Investing 101: Introduction to Investing

We all want to live a comfortable life.  While what you consider "comfortable" may differ based on your specific circumstance and your outlook on life, there's a good chance that whatever it may be has a good deal to do with wealth.  I encouraged all of you to start investing early in my post Why You Should Start Saving - Yesterday!.  But what is investing and how do you go about doing it?  Let's address the basics.

What is Investing?

According to, to Invest is to "put (money) to use, by purchase or expenditure, in something offering potential profitable returns, as interest, income, or appreciation in value."  In short, investing means using your money for things that may make you more money.

What can I invest in?

Anything!  Education, house, cars, jewelry, art, pretty much anything you think that may be worth more as time goes on can be an investment.  But usually when you hear the word "investment" being tossed around by CNN and Wall Street types, they are talking about financial instruments such as stocks and bonds.  So let's examine investments .

Almost all investments fall into 2 categories: equity or debt.

  • Equity is a shorter way of saying "ownership".  Say your family runs a restaurant and you, your mother and your father each owns 1/3 of the business.  At the end of the month your restaurant made $3,000 in profit, and you each take home $1,000.  It's the same for stocks - the prototypical equity investment.  For example, when you buy shares of Apple stock, you become a part owner of the company.  Therefore, when the company makes a lot of profit, you benefit by being a owner.  There are usually 2 ways this reward happens:
    1. The company may decide to return some of that profit to the shareholders in the form of cash, this is called a "dividend"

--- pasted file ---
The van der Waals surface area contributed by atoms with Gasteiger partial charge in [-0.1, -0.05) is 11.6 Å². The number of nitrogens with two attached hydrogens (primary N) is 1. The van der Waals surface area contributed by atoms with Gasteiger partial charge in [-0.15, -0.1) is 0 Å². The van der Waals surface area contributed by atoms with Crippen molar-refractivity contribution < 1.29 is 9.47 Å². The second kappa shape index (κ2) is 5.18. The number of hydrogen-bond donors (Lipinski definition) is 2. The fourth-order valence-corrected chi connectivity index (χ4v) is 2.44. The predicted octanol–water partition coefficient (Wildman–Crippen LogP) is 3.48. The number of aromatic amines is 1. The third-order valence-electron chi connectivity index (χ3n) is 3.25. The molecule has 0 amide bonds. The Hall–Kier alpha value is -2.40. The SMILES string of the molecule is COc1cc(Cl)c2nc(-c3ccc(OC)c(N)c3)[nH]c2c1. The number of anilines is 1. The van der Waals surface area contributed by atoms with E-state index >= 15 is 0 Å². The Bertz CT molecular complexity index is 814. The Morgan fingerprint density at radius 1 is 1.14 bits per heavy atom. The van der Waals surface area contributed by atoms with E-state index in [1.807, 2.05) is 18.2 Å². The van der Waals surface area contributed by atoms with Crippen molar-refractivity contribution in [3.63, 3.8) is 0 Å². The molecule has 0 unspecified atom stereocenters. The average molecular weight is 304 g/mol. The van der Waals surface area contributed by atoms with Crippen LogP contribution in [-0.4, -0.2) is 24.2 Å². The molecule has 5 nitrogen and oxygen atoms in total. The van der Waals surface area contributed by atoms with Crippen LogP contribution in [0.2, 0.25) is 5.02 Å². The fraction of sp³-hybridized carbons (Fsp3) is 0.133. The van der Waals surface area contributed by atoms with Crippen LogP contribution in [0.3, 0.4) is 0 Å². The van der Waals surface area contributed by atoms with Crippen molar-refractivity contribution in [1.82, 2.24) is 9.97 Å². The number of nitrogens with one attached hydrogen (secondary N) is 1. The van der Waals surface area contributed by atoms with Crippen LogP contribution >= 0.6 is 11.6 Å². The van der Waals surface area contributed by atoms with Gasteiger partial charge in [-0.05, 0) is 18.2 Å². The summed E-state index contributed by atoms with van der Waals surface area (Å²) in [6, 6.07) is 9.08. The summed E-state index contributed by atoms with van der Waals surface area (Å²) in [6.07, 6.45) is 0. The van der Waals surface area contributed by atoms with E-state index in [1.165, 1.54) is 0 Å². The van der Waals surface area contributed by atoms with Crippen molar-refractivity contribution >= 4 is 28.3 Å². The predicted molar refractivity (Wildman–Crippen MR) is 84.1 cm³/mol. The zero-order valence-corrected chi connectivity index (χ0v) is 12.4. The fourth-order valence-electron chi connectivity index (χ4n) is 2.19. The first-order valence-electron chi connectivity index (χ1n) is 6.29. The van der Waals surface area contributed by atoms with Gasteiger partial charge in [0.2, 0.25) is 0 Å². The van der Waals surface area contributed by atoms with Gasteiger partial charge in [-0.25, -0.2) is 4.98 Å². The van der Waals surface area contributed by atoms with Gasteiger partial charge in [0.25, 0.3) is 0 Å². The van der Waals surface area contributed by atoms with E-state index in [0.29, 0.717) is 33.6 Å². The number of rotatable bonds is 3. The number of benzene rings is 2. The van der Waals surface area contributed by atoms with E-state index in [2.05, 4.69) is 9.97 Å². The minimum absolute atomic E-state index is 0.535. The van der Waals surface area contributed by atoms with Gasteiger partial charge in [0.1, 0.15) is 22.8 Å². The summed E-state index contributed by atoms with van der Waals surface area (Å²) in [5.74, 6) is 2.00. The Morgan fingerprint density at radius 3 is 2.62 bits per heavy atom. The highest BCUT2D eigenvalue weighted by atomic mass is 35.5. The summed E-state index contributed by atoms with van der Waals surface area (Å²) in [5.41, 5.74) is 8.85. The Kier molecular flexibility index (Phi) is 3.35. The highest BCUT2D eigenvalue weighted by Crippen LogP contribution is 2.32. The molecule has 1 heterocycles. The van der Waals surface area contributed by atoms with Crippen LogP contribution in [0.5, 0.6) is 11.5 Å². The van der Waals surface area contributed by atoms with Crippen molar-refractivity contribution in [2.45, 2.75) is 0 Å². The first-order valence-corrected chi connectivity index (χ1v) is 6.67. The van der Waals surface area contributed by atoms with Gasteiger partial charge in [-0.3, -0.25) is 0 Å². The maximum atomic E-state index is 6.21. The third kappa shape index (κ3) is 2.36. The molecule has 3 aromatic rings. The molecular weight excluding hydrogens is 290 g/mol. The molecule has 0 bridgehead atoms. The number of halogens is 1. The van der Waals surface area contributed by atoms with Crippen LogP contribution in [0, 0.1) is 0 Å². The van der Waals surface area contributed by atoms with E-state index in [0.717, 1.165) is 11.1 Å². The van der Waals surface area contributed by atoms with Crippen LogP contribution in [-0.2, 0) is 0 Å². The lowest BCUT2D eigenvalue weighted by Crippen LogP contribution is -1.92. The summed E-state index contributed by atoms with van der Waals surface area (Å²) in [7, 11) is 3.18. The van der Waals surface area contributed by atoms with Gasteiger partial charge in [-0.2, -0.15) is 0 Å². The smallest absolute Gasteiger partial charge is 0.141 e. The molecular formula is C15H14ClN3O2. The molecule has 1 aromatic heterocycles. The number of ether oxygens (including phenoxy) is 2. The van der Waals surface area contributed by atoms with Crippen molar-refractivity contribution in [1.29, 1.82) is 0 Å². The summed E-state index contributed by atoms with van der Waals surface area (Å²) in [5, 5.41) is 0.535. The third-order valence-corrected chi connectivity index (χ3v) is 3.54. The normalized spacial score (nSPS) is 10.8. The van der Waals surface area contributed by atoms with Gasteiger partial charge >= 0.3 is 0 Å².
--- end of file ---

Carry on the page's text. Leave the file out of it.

2. When your company makes profit, other people may want to get shares of the company so they could partake in your success.  Since there are a fixed number of shares of the company, when demand increases and supply stays the same - the price for that product increases.  The same thing happens to the shares you own - their price goes up, or down if you happen to have invested in a poorly run company.
  • Debt is just that, when you borrow money from someone, the lender expects you to pay that back in the future with interest.  So when you loan money to someone else, you expect to earn a little extra when that money is repaid.  The prototypical debt investment is a US Treasure Bond.  When you buy a treasury bond, you are loaning your money to Uncle Sam for a promised return at some future time.  At the time of this writing, the 10-year US Treasury Bond has a yield of 2.19%.  Why does Uncle Sam get such a sweet deal?  Well it's because Uncle Sam ALWAYS pays.  In fact, the United States' constitution prohibits us from ever defaulting on our debt.  So when you're a good borrower, people like to lend to you because they know they will get paid.
  • All other investments - mutual funds, ETFs, currency, commodities, futures, options, etc. are all variations of either debt or equity.  We will leave these alone for now.

When should I start investing?

AS EARLY AS POSSIBLE!  See my post Why You Should Start Saving - Yesterday!

How do I invest?

Now that's the 6 million dollar question!  Just like what you consider "comfortable" may differ based on your specific circumstance and your outlook on life, how you should invest will vary by individual as well.  The key is to know thyself.  If you are one to have large mood swings - you know who you are - then biotech startups may not be the best investment for you.  If there is one rule to increase your chance of generating a good return on your investments - that is to have a diversified portfolio.  It is the same reason your health insurance company makes a profit - by distributing the risk of rare diseases (read expensive) among the majority of healthy paying clients. 

How do I guarantee a great return?

The answer is there is NO guarantee.  Even great investments in the past can turn out to be big losers in the future.  To invest is to accept risk, a risk free investment does not exist (although US Treasure Bonds come pretty close).  If anyone guarantees you a great return, say 20% a year, they are either lying or doing something illegal.  Think Bernard Madoff.  

Future Proof, MD

Dr. Bo Liu is an aspiring radiologist-in-training and the founder and editor of the White Coat Money Blog.  He has an interest in interventional radiology and helping his medical colleagues get ahead in this mad world of medicine and money.  When he's not crushing the list at the PACS station or typing up your next favorite blog post, you can usually find him at the local badminton club, movie theater or the most recently opened restaurant.